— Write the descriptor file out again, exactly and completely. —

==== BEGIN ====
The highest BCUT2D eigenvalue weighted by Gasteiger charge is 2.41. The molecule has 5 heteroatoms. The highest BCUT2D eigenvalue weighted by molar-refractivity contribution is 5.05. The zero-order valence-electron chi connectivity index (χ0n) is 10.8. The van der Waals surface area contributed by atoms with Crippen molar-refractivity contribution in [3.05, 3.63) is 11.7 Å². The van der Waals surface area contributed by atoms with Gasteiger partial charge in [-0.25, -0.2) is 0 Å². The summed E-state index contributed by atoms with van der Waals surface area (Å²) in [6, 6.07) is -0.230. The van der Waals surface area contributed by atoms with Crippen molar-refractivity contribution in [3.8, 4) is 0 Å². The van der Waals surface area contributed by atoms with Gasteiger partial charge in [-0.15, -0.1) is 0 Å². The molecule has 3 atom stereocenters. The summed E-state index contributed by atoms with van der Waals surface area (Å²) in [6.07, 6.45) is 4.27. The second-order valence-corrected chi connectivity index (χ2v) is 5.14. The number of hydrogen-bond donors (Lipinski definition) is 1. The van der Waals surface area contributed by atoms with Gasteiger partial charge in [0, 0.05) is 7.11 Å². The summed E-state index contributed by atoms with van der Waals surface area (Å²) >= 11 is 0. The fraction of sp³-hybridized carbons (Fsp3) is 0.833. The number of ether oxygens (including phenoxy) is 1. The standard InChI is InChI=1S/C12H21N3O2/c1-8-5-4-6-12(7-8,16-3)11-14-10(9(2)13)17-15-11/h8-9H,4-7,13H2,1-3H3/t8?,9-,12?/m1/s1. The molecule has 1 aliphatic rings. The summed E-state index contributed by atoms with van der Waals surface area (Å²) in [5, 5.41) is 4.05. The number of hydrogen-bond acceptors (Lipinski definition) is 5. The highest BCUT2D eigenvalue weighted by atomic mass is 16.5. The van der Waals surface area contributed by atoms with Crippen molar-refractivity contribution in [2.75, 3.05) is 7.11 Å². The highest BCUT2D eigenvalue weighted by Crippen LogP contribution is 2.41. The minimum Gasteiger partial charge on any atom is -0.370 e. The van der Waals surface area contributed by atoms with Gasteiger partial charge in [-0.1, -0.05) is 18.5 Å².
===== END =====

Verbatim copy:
The highest BCUT2D eigenvalue weighted by Gasteiger charge is 2.41. The molecule has 5 heteroatoms. The highest BCUT2D eigenvalue weighted by molar-refractivity contribution is 5.05. The zero-order valence-electron chi connectivity index (χ0n) is 10.8. The van der Waals surface area contributed by atoms with Crippen molar-refractivity contribution in [3.05, 3.63) is 11.7 Å². The van der Waals surface area contributed by atoms with Gasteiger partial charge in [-0.25, -0.2) is 0 Å². The summed E-state index contributed by atoms with van der Waals surface area (Å²) in [6, 6.07) is -0.230. The van der Waals surface area contributed by atoms with Crippen molar-refractivity contribution in [3.8, 4) is 0 Å². The van der Waals surface area contributed by atoms with Gasteiger partial charge in [-0.15, -0.1) is 0 Å². The molecule has 3 atom stereocenters. The summed E-state index contributed by atoms with van der Waals surface area (Å²) in [6.07, 6.45) is 4.27. The second-order valence-corrected chi connectivity index (χ2v) is 5.14. The number of hydrogen-bond donors (Lipinski definition) is 1. The van der Waals surface area contributed by atoms with Gasteiger partial charge in [0, 0.05) is 7.11 Å². The summed E-state index contributed by atoms with van der Waals surface area (Å²) >= 11 is 0. The fraction of sp³-hybridized carbons (Fsp3) is 0.833. The number of ether oxygens (including phenoxy) is 1. The standard InChI is InChI=1S/C12H21N3O2/c1-8-5-4-6-12(7-8,16-3)11-14-10(9(2)13)17-15-11/h8-9H,4-7,13H2,1-3H3/t8?,9-,12?/m1/s1. The molecule has 1 aliphatic rings. The summed E-state index contributed by atoms with van der Waals surface area (Å²) in [5, 5.41) is 4.05. The number of hydrogen-bond acceptors (Lipinski definition) is 5. The highest BCUT2D eigenvalue weighted by atomic mass is 16.5. The van der Waals surface area contributed by atoms with Crippen molar-refractivity contribution in [2.75, 3.05) is 7.11 Å². The highest BCUT2D eigenvalue weighted by Crippen LogP contribution is 2.41. The minimum Gasteiger partial charge on any atom is -0.370 e. The van der Waals surface area contributed by atoms with Gasteiger partial charge in [-0.1, -0.05) is 18.5 Å².